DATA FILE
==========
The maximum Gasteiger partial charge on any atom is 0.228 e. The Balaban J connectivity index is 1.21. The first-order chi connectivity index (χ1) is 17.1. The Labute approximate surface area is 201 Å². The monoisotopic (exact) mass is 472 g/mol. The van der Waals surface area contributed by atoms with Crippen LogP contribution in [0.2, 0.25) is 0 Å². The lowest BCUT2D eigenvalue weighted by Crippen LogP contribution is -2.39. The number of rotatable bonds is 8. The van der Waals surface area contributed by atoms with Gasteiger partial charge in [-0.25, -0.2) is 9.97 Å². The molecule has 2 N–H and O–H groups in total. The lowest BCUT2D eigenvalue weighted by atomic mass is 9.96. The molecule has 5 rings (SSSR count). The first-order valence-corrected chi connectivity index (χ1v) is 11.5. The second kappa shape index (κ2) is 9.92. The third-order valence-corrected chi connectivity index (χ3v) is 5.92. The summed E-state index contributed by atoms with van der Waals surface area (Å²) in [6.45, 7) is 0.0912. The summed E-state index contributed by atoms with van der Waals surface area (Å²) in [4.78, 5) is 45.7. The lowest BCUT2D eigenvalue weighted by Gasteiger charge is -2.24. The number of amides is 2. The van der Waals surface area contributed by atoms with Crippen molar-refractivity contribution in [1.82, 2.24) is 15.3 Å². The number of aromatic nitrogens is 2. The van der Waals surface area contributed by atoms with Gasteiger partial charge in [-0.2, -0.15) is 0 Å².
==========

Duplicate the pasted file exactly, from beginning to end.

The maximum Gasteiger partial charge on any atom is 0.228 e. The Balaban J connectivity index is 1.21. The first-order chi connectivity index (χ1) is 17.1. The Labute approximate surface area is 201 Å². The monoisotopic (exact) mass is 472 g/mol. The van der Waals surface area contributed by atoms with Crippen LogP contribution in [0.2, 0.25) is 0 Å². The lowest BCUT2D eigenvalue weighted by Crippen LogP contribution is -2.39. The number of rotatable bonds is 8. The van der Waals surface area contributed by atoms with Gasteiger partial charge in [-0.25, -0.2) is 9.97 Å². The molecule has 2 N–H and O–H groups in total. The lowest BCUT2D eigenvalue weighted by atomic mass is 9.96. The molecule has 5 rings (SSSR count). The first-order valence-corrected chi connectivity index (χ1v) is 11.5. The second kappa shape index (κ2) is 9.92. The third-order valence-corrected chi connectivity index (χ3v) is 5.92. The summed E-state index contributed by atoms with van der Waals surface area (Å²) in [6.45, 7) is 0.0912. The summed E-state index contributed by atoms with van der Waals surface area (Å²) in [4.78, 5) is 45.7. The lowest BCUT2D eigenvalue weighted by Gasteiger charge is -2.24. The number of amides is 2. The van der Waals surface area contributed by atoms with Crippen molar-refractivity contribution in [1.82, 2.24) is 15.3 Å². The number of aromatic nitrogens is 2. The van der Waals surface area contributed by atoms with Gasteiger partial charge in [-0.2, -0.15) is 0 Å².